Mina Al-Lami: I think I would say the center of gravity still is Telegram. Jihadists have a love/ hate relationship with Telegram. On the one hand, they've complained about Telegram in the past and they said," Oh, it can't be trusted just like other platforms," but on the other hand, they see that they can get some opportunities through Telegram. But along with Telegram, they use range of other platforms, such as Rocket. Chat, the decentralized Rocket. Chat. They use Signal, they use Element, but I feel that each one of these serves a different function, or at least there's a different focus. So for example, for Rocket. Chat, which offers jihadists a lot of stability and resilience, but because of the the nature of the platform itself, it is a bit clunky, it's not very user- friendly, I feel they use it more as a point of dissemination of material, as an archive, as a place where material is stable, you can draw on constantly, and then disseminate it widely. Signal is used for more of the encrypted messaging among the members, but for Telegram, there are still constant efforts, even as their accounts get shut down, there are constant efforts to go back to Telegram. So I would say Telegram is still the center of gravity, but alongside that, they use a range of other platforms for the sake of resilience actually.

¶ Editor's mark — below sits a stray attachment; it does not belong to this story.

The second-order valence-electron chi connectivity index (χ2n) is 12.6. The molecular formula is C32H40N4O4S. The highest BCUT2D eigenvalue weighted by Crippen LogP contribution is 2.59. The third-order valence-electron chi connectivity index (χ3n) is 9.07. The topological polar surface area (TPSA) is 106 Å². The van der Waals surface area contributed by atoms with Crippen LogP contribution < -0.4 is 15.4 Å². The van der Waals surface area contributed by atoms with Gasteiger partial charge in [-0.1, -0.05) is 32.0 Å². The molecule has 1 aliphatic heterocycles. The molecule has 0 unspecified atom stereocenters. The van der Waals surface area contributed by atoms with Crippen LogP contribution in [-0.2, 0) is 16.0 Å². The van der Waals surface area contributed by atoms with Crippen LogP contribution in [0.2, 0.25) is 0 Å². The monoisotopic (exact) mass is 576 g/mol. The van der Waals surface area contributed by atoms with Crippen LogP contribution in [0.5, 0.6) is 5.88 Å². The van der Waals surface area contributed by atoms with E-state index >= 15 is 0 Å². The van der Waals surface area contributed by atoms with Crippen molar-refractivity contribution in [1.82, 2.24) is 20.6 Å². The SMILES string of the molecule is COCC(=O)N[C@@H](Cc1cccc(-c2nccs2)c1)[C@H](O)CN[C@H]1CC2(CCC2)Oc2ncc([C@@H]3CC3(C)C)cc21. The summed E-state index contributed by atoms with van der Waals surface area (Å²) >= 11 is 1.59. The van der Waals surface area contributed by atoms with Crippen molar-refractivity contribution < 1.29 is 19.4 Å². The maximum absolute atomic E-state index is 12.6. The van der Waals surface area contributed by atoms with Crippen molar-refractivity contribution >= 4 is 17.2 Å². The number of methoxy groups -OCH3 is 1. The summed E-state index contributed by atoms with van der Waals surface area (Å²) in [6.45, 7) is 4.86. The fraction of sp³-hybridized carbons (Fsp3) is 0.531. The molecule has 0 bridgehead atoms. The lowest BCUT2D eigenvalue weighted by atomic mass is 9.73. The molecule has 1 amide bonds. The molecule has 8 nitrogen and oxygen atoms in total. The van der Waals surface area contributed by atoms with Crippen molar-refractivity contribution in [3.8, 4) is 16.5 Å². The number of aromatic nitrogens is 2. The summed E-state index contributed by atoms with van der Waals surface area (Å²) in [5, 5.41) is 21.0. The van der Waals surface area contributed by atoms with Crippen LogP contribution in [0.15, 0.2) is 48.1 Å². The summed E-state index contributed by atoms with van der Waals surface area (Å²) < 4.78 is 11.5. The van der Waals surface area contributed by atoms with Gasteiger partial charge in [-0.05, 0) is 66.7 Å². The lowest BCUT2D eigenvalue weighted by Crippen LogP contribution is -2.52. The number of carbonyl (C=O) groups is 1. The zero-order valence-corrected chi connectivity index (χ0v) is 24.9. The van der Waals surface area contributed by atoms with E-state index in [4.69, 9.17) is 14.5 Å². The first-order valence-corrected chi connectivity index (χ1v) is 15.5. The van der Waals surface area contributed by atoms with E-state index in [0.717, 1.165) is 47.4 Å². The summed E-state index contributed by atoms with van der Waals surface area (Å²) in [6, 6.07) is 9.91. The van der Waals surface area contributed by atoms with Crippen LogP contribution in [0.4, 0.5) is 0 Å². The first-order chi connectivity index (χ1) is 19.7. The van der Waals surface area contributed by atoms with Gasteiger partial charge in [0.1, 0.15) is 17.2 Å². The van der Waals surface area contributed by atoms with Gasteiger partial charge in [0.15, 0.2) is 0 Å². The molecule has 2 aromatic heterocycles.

Mark: Have online crackdowns on jihadists affected the way that you and your team go about work online? Has it made it more difficult for you guys to track this activity, or indeed, has there been new opportunities opening up? What's your view on that?